Sola Scriptura Demands Inerrancy

Should Scripture contain errors, it is unclear why we should trust Scripture as our final authority.

It’s true the reformers never used the term “inerrancy.” But this objection fails to realize that though the term was not used, the concept was affirmed. Though the reformers didn’t flesh out the idea of inerrancy as meticulously as we have today (after all, inerrancy wasn’t their main battle with Rome), the basic concept and its most fundamental components are present in their writings.

 

“So what if everything in the Bible isn’t true and reliable or from God? That doesn’t really matter. The Bible still remains an authority in my life.”

Though it’s been years now, I remember hearing those words as if it were yesterday. I had no idea what to say in response.

I was shocked because I was hearing these words from a churchgoing, Bible-carrying, evangelical Christian. This person saw no relation between the truthfulness of Scripture and the authority of Scripture, as if one had nothing to do with the other.

In that moment I realized two things: First, the Reformation doctrine of sola scriptura is just as important today as it was in the 16th century. I also saw that many Christians in the church have no idea what sola scriptura is or entails.

So what is sola scriptura? It means that only the Bible—because it is God’s inspired Word—is our inerrant, sufficient, and final authority. This definition entails three implications related to authority.

1. Our Only Supreme Authority

First, this means Scripture alone is our final authority. “Authority” is a bad word in our day of rugged individualism. But the Bible is all about authority. In fact, sola scriptura means the Bible is our chief, supreme, and ultimate authority. Notice I didn’t say the Bible is our only authority. Sola scriptura is too easily confused today with nuda scriptura, the view that we should have “no creed but the Bible.”

Those who repeat this misguided mantra believe creeds, confessions, and voices of tradition carry no authority in the church. But this was not the reformers’ position, nor should it be equated with sola scriptura.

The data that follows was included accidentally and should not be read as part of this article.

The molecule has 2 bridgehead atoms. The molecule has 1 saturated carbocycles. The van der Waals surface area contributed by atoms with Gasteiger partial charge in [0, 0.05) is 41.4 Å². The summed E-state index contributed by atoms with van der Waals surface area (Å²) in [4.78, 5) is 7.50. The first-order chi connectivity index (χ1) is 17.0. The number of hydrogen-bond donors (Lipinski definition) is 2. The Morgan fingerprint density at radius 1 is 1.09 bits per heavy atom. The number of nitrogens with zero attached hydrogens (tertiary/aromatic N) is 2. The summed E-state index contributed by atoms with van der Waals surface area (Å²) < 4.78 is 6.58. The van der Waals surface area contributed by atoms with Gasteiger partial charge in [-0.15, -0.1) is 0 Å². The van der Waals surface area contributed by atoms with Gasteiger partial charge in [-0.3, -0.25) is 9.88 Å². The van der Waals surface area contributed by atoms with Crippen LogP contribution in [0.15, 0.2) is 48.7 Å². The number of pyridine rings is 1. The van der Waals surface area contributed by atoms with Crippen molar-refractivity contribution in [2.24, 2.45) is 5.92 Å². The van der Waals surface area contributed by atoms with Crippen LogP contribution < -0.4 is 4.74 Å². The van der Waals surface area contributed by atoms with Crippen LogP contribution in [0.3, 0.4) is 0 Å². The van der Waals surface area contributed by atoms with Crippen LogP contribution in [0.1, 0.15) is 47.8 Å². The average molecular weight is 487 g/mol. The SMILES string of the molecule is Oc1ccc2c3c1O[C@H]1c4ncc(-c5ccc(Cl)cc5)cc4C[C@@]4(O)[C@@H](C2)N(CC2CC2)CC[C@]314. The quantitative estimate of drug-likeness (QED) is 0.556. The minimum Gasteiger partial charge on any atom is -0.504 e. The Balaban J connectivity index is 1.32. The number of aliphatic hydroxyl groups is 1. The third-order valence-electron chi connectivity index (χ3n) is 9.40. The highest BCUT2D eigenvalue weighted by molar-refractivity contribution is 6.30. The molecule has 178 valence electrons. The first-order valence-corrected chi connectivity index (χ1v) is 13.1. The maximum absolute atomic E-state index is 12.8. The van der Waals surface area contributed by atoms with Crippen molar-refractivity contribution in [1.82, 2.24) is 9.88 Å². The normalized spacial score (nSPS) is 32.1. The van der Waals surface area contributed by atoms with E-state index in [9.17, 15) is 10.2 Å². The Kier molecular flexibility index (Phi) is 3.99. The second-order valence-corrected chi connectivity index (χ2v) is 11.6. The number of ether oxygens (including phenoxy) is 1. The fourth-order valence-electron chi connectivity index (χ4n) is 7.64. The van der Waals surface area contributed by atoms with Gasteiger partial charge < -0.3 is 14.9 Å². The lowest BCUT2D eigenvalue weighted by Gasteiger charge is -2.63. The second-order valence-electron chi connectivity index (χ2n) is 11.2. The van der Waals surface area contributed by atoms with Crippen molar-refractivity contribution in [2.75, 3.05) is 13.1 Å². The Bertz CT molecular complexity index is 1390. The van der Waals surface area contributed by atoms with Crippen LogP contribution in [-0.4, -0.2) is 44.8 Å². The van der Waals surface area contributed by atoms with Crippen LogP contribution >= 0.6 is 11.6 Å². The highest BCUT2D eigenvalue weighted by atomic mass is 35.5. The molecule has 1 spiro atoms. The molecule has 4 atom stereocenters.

Sola scriptura acknowledges there are other important authorities for the Christian, authorities who should be listened to and followed. But Scripture alone is our final authority. It’s the authority that rules over and governs all other authorities; it has the supreme say. While church tradition and church officials play a ministerial role, Scripture alone plays a magisterial role. This means all other authorities are to be followed only inasmuch as they align with Scripture, submit to Scripture, and are seen as subservient to Scripture.

2. Our Only Sufficient Authority

Sola scriptura also means that Scripture alone is our sufficient authority. Not only is the Bible our supreme authority, it is the authority that provides believers with all the truth they need for salvation and following Christ. This notion of the Bible’s sufficiency has been powerfully articulated by Reformed confessions. For example, The Belgic Confession (1561) states: “We believe that those Holy Scriptures fully contain the will of God, and that whatsoever man ought to believe unto salvation is sufficiently taught therein.”

And the Westminster Confession of Faith (1646) says: “The whole counsel of God concerning all things necessary for His own glory, man’s salvation, faith and life, is either expressly set down in Scripture, or by good and necessary consequence may be deduced from Scripture: unto which nothing at any time is to be added, whether by new revelations of the Spirit, or traditions of men.”

The Bible is enough for us.

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